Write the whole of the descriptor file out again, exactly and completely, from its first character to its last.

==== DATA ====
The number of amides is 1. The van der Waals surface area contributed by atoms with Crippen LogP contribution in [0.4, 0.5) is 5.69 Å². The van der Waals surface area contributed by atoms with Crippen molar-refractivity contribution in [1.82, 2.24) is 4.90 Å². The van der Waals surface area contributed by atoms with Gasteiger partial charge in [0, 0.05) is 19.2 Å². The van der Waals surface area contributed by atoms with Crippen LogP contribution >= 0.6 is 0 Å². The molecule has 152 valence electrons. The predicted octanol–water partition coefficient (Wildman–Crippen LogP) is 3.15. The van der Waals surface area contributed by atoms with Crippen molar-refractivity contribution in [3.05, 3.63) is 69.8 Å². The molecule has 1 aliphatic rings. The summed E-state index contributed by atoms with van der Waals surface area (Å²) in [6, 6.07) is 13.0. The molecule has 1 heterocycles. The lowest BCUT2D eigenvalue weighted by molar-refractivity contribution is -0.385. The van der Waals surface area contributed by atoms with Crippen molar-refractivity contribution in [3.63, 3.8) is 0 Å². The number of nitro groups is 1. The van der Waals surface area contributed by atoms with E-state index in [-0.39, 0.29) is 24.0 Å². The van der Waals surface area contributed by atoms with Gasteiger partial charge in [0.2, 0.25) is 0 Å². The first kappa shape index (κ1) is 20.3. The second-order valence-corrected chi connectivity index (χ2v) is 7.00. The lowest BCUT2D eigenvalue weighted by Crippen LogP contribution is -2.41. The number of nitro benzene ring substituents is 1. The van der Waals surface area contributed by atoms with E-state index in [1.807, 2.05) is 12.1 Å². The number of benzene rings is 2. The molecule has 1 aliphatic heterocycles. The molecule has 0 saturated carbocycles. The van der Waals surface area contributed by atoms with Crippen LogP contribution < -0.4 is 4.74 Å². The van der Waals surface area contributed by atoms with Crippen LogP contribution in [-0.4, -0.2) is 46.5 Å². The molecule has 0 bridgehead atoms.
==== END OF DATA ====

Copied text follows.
The number of amides is 1. The van der Waals surface area contributed by atoms with Crippen LogP contribution in [0.4, 0.5) is 5.69 Å². The van der Waals surface area contributed by atoms with Crippen molar-refractivity contribution in [1.82, 2.24) is 4.90 Å². The van der Waals surface area contributed by atoms with Gasteiger partial charge in [0, 0.05) is 19.2 Å². The van der Waals surface area contributed by atoms with Crippen LogP contribution >= 0.6 is 0 Å². The molecule has 152 valence electrons. The predicted octanol–water partition coefficient (Wildman–Crippen LogP) is 3.15. The van der Waals surface area contributed by atoms with Crippen molar-refractivity contribution in [3.05, 3.63) is 69.8 Å². The molecule has 1 aliphatic rings. The summed E-state index contributed by atoms with van der Waals surface area (Å²) in [6, 6.07) is 13.0. The molecule has 1 heterocycles. The lowest BCUT2D eigenvalue weighted by molar-refractivity contribution is -0.385. The van der Waals surface area contributed by atoms with Crippen molar-refractivity contribution in [3.63, 3.8) is 0 Å². The number of nitro groups is 1. The van der Waals surface area contributed by atoms with E-state index in [-0.39, 0.29) is 24.0 Å². The van der Waals surface area contributed by atoms with Gasteiger partial charge in [0.2, 0.25) is 0 Å². The first kappa shape index (κ1) is 20.3. The second-order valence-corrected chi connectivity index (χ2v) is 7.00. The lowest BCUT2D eigenvalue weighted by Crippen LogP contribution is -2.41. The number of nitro benzene ring substituents is 1. The van der Waals surface area contributed by atoms with E-state index in [1.807, 2.05) is 12.1 Å². The number of benzene rings is 2. The molecule has 1 aliphatic heterocycles. The molecule has 0 saturated carbocycles. The van der Waals surface area contributed by atoms with Crippen LogP contribution < -0.4 is 4.74 Å². The van der Waals surface area contributed by atoms with Crippen LogP contribution in [-0.4, -0.2) is 46.5 Å². The molecule has 0 bridgehead atoms.